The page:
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The Assassin review: meditative, matchless filmmaking
January 19, 2016
The Assassin is a film of curious restraint, and perhaps a perfect expression of the power such restraint offers. Opening with a prologue shot in black and white, with a constrictive, boxed-in aspect ratio, Hou Hsiao-Hsien’s film takes its time before bursting into rapturous colour, the screen awash with rich orange hues. This is just the first of a number of moments of such exquisite natural beauty it’s difficult to do anything other than gasp.
Set in 9th Century China, Shu Qi is the titular assassin, Nie Yinniang, sent to kill her cousin and former betrothed as punishment for a failed assignment. She’s forced to confront her past, her family, and her role in a larger political crisis as she grapples with what to do.
If all of that makes The Assassin sound narratively complex, it’s a misleading impression. Hsiao-Hsien has little interest in the intricacies of plot or its resolution, and the audience is left to piece together much of the narrative from flickering fragments of exposition and subtle visual cues.
Instead, the director pares the film back to its visual and sonic essence, a steady unfolding of events and experiences that establish the film’s vivid feel. Candles flicker, reflected and refracted to abstraction. Cliffs loom, wreathed in mist, while a solitary goose is allowed the time to slowly wing its way across the frame. Booming drums hang over scenes, suggesting the threat out of sight, the danger just over the horizon.
That danger is often Yinniang herself, lurking in the shadows, hovering at the edge of Hsiao-Hsien’s expansive frames. She’s frequently obscured, even from the audience, seen only through thick clouds of steam or diaphanous curtains, perpetually separated from the world, and the people, around her. She’s as much a spectre of the past as a figure in the present, a reminder of old loyalties and bygone days, long since lost.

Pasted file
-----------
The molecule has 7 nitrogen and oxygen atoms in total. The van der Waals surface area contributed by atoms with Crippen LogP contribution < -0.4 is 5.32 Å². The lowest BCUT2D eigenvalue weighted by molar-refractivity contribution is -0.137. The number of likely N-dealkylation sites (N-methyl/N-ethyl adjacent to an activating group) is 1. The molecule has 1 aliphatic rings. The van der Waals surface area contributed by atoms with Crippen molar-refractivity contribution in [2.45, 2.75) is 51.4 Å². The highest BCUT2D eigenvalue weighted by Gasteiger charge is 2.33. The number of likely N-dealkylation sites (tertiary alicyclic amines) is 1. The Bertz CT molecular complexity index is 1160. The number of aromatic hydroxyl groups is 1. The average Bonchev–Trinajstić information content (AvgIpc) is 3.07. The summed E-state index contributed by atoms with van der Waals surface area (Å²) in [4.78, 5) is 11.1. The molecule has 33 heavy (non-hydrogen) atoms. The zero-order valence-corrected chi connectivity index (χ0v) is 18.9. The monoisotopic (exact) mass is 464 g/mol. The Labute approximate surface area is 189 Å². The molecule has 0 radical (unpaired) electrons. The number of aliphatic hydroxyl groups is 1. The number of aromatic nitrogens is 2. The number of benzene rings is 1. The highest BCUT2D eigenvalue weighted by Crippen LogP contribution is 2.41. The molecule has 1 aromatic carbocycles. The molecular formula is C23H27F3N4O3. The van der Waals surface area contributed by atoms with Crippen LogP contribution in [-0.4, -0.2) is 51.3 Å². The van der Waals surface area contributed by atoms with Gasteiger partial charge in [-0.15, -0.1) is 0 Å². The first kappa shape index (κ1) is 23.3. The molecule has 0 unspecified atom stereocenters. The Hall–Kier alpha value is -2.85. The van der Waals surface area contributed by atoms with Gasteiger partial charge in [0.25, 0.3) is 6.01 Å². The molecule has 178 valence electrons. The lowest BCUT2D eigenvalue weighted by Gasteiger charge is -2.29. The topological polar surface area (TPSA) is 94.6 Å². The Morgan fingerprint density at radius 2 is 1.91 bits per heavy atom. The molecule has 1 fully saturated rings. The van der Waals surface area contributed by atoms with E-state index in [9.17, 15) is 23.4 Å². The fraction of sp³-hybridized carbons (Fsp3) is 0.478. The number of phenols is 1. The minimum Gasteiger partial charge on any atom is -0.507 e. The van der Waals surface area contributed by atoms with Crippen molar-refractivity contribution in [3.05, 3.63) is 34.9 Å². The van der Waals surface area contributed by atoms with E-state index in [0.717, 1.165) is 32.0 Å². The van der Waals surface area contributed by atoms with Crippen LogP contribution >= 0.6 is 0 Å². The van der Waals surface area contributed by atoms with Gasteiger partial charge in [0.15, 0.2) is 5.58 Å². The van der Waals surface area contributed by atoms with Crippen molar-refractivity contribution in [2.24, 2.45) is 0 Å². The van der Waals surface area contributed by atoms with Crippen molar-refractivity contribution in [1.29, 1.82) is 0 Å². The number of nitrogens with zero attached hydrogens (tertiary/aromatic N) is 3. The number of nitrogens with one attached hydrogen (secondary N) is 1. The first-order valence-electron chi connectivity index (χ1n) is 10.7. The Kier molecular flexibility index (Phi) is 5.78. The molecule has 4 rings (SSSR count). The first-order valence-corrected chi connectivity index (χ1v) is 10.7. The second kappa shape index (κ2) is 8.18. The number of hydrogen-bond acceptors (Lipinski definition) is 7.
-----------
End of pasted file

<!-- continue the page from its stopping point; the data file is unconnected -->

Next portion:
In terms of genre, The Assassin draws heavily from Chinese wuxia (think Crouching Tiger, Hidden Dragon), but the martial arts, much like the plot, are firmly secondary. “Cut him down for me, expertly,” Yinniang is instructed early on, and that we can do so we are given little doubt. Fights are brief, and dominance is established quickly, with often no more than a couple of blows exchanged. But each conflict serves tone or character, pushing the film into new directions or allowing the expression of relationships otherwise kept under the surface.
As Yinniang, Qi is implacable, a stone-faced observer giving little away. But it’s her physical performance that’s telling, her movements freeing as the shackles of her martial upbringing loosen, her predatory stalk giving way to a lighter step. Chang Chen is more emotive as her cousin and target Tian Ji’an, a local governor emasculated by the threatening imperial court. Prone to temper, his rushed, instinctive movements stand in sharp contrast to hers, the sign of a life lived free of her heavy restrictions.
Director of photography Mark Lee Ping Bing’s wide, distant shots wallow in the beautiful settings, every frame dripping with rich colour. There are few close-ups here, the camera instead hanging back to catch as much as it can, trusting in the audience to pick out crucial details – or simply get lost in the sensory depths.
The Assassin is pensive, almost meditative, gently unfolding at its own deliberate pace. Audiences willing to give it the time to do so will find matchless, refined filmmaking, as beautiful as it is mysterious.
Words by Dominic Preston